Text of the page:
Zinc is an important mineral that is found in every single cell of the body. The red and white blood cells, our bones, retina, kidneys, pancreas and liver all store zinc. The tenth most common element in the human body, zinc is vital for the functioning of more than 300 hormones and countless enzyme systems in the body. Zinc is also vital for cells to divide and replicate during the production of new tissues. Most of us assume that we have sufficient zinc from our diet, however there is growing amount of evidence that approximately 20% of the world’s population is deficient in zinc, which equates to one in five of us. This deficiency is irrespective of where you live.
Only a very small intake of zinc is necessary to reap the benefits. Currently, the “Recommended Dietary Allowance” (RDA) for zinc in the US is: 8 mg/day for women and 11 mg/day for men.
The element is naturally found in a number of different foods, but it is also available as a dietary supplement.
When you hear zinc in regards to your health, you probably think of it as one of the many effective natural cold remedies. In other words, only really necessary once in a great while.
However, zinc is needed in small amounts every day in order to maintain health and perform important functions each day. Zinc benefits the body in many ways: helps with hormone production, growth and repairment; improves immunity and facilitates digestion. Zinc benefits also include its ability to act as an anti-inflammatory agent, therefore zinc may have significant therapeutic benefits for several common, chronic diseases like fighting cancer or reversing heart disease.
Zinc is actually present within all bodily tissue and needed for healthy cell division. It acts like an antioxidant within the body, fighting free-radical damage and slow the aging process. Zinc also has a big impact on hormonal balance, so for this reason, even a small zinc deficiency can result in an increased risk for infertility or diabetes.
Zinc is used for treatment and prevention of zinc deficiency and its consequences, including stunted growth and acute diarrhea in children, and slow wound healing.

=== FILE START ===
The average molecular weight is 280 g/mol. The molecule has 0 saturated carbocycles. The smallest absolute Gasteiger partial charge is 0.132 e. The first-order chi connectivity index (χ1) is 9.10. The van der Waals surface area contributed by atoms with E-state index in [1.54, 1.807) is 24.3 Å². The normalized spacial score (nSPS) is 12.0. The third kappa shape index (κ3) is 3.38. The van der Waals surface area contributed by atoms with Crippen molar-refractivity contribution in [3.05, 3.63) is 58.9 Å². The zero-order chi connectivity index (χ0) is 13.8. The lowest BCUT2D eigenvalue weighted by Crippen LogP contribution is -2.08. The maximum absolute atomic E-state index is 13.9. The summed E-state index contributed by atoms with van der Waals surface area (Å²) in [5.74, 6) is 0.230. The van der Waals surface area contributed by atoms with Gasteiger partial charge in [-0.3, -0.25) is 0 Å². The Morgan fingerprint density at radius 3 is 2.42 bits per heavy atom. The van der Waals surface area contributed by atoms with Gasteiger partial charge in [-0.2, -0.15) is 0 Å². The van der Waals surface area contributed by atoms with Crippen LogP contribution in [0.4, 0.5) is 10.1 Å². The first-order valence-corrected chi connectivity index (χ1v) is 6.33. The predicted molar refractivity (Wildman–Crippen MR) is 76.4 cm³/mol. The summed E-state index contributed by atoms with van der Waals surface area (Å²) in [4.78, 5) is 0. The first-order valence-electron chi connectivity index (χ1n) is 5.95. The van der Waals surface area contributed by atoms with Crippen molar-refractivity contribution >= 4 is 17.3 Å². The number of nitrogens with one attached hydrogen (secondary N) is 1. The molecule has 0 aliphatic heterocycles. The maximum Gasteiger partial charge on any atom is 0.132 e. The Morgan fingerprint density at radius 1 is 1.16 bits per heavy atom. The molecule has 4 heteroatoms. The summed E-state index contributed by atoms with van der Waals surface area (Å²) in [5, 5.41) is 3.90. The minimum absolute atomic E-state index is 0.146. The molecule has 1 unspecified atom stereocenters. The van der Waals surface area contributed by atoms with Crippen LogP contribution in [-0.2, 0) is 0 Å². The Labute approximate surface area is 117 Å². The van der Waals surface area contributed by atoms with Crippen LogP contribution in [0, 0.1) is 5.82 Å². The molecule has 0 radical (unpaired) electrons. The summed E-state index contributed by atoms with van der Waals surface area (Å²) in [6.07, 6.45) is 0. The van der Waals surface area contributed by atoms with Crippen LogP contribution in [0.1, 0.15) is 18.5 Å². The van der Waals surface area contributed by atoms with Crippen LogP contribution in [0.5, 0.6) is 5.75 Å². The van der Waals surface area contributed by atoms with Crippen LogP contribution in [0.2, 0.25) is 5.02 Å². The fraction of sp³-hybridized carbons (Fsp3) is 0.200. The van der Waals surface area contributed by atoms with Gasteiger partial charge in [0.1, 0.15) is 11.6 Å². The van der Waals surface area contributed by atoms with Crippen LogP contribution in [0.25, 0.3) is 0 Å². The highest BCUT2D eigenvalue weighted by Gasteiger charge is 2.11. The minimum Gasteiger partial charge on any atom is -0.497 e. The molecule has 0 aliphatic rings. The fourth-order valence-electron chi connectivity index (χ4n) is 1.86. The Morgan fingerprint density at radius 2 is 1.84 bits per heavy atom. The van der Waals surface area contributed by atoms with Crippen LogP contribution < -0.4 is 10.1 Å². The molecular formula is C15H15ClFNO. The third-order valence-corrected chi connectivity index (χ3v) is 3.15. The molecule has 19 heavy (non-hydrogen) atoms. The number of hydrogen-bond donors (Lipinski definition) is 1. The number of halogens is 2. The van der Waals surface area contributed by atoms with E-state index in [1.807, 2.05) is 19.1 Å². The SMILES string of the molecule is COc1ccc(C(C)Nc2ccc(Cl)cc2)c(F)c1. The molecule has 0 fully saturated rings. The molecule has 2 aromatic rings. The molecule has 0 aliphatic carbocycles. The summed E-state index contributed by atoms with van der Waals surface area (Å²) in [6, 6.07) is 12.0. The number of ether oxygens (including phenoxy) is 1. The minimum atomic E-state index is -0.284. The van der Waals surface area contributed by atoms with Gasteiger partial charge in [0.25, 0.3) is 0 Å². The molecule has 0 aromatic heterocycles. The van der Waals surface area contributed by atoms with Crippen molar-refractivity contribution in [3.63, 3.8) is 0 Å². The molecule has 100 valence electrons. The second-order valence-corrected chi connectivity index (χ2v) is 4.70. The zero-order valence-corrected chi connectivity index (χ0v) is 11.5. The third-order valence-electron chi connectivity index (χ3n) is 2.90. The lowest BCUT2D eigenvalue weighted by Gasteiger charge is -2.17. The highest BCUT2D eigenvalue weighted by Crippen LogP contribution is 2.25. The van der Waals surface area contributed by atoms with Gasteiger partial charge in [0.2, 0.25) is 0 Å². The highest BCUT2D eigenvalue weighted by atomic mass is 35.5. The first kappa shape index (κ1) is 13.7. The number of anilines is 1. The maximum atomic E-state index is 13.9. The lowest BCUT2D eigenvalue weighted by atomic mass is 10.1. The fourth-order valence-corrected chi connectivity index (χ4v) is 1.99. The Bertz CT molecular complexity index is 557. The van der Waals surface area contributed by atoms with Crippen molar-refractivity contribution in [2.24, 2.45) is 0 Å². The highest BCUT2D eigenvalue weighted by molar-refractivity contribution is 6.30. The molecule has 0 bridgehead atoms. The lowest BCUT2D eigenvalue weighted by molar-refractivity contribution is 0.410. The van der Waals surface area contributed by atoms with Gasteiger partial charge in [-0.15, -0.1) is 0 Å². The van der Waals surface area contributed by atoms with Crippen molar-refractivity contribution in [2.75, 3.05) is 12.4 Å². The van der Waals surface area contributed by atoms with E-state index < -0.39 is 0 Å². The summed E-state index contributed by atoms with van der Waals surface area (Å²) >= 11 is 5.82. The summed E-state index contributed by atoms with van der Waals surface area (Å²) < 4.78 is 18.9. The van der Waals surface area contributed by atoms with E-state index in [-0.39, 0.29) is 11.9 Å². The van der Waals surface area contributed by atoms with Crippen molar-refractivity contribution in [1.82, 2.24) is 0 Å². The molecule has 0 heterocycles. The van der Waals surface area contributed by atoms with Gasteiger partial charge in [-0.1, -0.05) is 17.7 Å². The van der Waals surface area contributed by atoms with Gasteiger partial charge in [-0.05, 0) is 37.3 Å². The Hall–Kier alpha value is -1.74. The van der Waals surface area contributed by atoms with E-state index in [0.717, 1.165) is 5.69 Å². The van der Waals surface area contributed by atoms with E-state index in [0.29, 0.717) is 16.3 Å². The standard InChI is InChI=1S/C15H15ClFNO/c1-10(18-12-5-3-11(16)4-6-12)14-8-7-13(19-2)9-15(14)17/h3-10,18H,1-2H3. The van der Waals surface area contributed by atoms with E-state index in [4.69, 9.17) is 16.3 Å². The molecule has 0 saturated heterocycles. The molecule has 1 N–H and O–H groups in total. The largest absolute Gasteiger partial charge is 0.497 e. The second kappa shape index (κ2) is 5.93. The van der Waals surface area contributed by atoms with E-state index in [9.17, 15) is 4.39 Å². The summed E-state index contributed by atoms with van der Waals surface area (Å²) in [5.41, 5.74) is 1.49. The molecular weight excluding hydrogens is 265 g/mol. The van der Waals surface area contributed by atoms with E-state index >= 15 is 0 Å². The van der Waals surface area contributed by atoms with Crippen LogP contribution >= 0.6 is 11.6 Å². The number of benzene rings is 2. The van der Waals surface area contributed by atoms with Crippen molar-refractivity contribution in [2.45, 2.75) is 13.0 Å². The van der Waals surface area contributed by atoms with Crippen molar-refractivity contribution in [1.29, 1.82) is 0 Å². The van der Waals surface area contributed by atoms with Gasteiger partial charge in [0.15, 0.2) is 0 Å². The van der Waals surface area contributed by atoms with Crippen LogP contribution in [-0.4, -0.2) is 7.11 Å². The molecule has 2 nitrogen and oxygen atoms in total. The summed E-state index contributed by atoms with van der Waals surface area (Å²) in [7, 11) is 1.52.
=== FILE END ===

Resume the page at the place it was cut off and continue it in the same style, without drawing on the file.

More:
It is also used for boosting the immune system, treating the common cold and recurrent ear infections, and preventing lower respiratory infections. It is also used for malaria and other diseases caused by parasites.
Some athletes use *zinc for improving athletic performance and strength.
*Zinc is also applied to the skin for treating acne, aging skin, herpes simplex infections, and to speed wound healing.
*Zinc citrate is used in toothpaste and mouthwash to prevent dental plaque formation and gingivitis.
Immune System Function
*Zinc plays a crucial role in supporting optimal immune system function. White blood cells which help to fight off infection depend upon *zinc for their development and activation. A deficiency of *zinc can result in diminished amounts of white blood cells and reduced ability to fight infection and heal wounds. This is precisely why *zinc supplements are often recommended for fighting colds & flu.
*inc is an important component of one of the most powerful antioxidants produced with the body known as Copper/Zinc Superoxide Dismutase. This antioxidant helps to neutralise free radicals that can wreak havoc with our body’s systems and thus maintaining healthy levels of *zinc is especially important to increasing our longevity.
Adequate *zinc levels are absolutely important for fertility in both men and women. In males, the prostate is the organ with the richest *zinc supply while in females it is the uterus. Developmentally, the uterus and prostate come from the same embryonic origin and require *zinc for their function. In women *zinc deficiencies can lead to hormonal imbalances, irregular menstruation, lack of egg maturation or release from the ovaries. In men, a deficiency of *zinc can lead to prostate enlargement, low sperm count, poor sperm motility and quality.
Repair Genetic Material
*Zinc is necessary for the repair of our genetic material, for helping skin to heal, for growth and for over 300 enzyme systems, which control countless processes in the body including taste, smell and metabolism. *Zinc deficiencies can also lead to hair loss, skin lesions, diarrhoea and impaired vision. We cannot underestimate the many benefits of having adequate *zinc in our bodies.
In males, *zinc plays a vital role in the prostate gland and prevents premature damage or strain, which can lead to problems like cancer. The natural antioxidant properties of *zinc means that it actively seeks out free radicals, the hazardous byproducts of cell metabolism that can cause a number of diseases. Free radicals can morph normal cells into cancerous cells by breaking down the DNA integrity so the elimination of free radicals by antioxidants is one of the most vital lines of defense against many kinds of cancer.
Zinc plays a leading role in weight loss for obese individuals. A number of studies have connected *zinc with a decrease in appetite, which prevents overeating. This is related to *zinc’s manipulation of the ghrelin hormone, which tells the body when it wants to eat.
Zinc Deficiency Symptoms
Low blood pressure
Retarded bone growth
Loss of appetite
Loss of smell and taste senses
Rough skin/Pale Skin
White spots under finger nails.